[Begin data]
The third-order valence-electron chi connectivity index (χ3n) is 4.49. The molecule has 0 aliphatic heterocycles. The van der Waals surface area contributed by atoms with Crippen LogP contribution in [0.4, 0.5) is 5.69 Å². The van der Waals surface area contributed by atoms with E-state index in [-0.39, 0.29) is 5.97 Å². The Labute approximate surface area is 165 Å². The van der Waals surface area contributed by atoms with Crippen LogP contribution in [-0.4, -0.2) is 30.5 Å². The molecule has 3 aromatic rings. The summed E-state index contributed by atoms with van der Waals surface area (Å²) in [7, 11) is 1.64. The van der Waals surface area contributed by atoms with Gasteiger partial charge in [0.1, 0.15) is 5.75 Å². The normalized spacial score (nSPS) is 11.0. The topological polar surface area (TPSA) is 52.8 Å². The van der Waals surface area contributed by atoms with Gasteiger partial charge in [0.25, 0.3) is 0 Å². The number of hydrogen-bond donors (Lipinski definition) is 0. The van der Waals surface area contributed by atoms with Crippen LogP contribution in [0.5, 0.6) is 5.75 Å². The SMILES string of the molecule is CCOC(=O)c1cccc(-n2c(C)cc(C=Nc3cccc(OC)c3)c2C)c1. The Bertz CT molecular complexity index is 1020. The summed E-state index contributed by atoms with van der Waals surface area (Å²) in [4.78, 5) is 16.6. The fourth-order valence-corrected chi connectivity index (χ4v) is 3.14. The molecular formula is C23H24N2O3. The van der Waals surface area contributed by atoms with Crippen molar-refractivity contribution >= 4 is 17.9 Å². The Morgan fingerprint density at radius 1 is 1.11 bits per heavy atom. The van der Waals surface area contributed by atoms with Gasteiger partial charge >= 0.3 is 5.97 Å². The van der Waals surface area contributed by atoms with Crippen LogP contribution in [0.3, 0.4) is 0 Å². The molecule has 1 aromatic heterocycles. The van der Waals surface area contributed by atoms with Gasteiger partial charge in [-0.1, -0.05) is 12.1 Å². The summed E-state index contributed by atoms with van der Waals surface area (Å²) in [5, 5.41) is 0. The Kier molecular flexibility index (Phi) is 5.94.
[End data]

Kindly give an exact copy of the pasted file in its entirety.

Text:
The third-order valence-electron chi connectivity index (χ3n) is 4.49. The molecule has 0 aliphatic heterocycles. The van der Waals surface area contributed by atoms with Crippen LogP contribution in [0.4, 0.5) is 5.69 Å². The van der Waals surface area contributed by atoms with E-state index in [-0.39, 0.29) is 5.97 Å². The Labute approximate surface area is 165 Å². The van der Waals surface area contributed by atoms with Crippen LogP contribution in [-0.4, -0.2) is 30.5 Å². The molecule has 3 aromatic rings. The summed E-state index contributed by atoms with van der Waals surface area (Å²) in [7, 11) is 1.64. The van der Waals surface area contributed by atoms with Gasteiger partial charge in [0.1, 0.15) is 5.75 Å². The normalized spacial score (nSPS) is 11.0. The topological polar surface area (TPSA) is 52.8 Å². The van der Waals surface area contributed by atoms with Gasteiger partial charge in [0.25, 0.3) is 0 Å². The number of hydrogen-bond donors (Lipinski definition) is 0. The van der Waals surface area contributed by atoms with Crippen LogP contribution in [0.5, 0.6) is 5.75 Å². The SMILES string of the molecule is CCOC(=O)c1cccc(-n2c(C)cc(C=Nc3cccc(OC)c3)c2C)c1. The Bertz CT molecular complexity index is 1020. The summed E-state index contributed by atoms with van der Waals surface area (Å²) in [4.78, 5) is 16.6. The fourth-order valence-corrected chi connectivity index (χ4v) is 3.14. The molecular formula is C23H24N2O3. The van der Waals surface area contributed by atoms with Crippen molar-refractivity contribution >= 4 is 17.9 Å². The Morgan fingerprint density at radius 1 is 1.11 bits per heavy atom. The van der Waals surface area contributed by atoms with Gasteiger partial charge >= 0.3 is 5.97 Å². The van der Waals surface area contributed by atoms with Crippen LogP contribution in [0.3, 0.4) is 0 Å². The molecule has 1 aromatic heterocycles. The van der Waals surface area contributed by atoms with Gasteiger partial charge in [-0.1, -0.05) is 12.1 Å². The summed E-state index contributed by atoms with van der Waals surface area (Å²) in [5, 5.41) is 0. The Kier molecular flexibility index (Phi) is 5.94.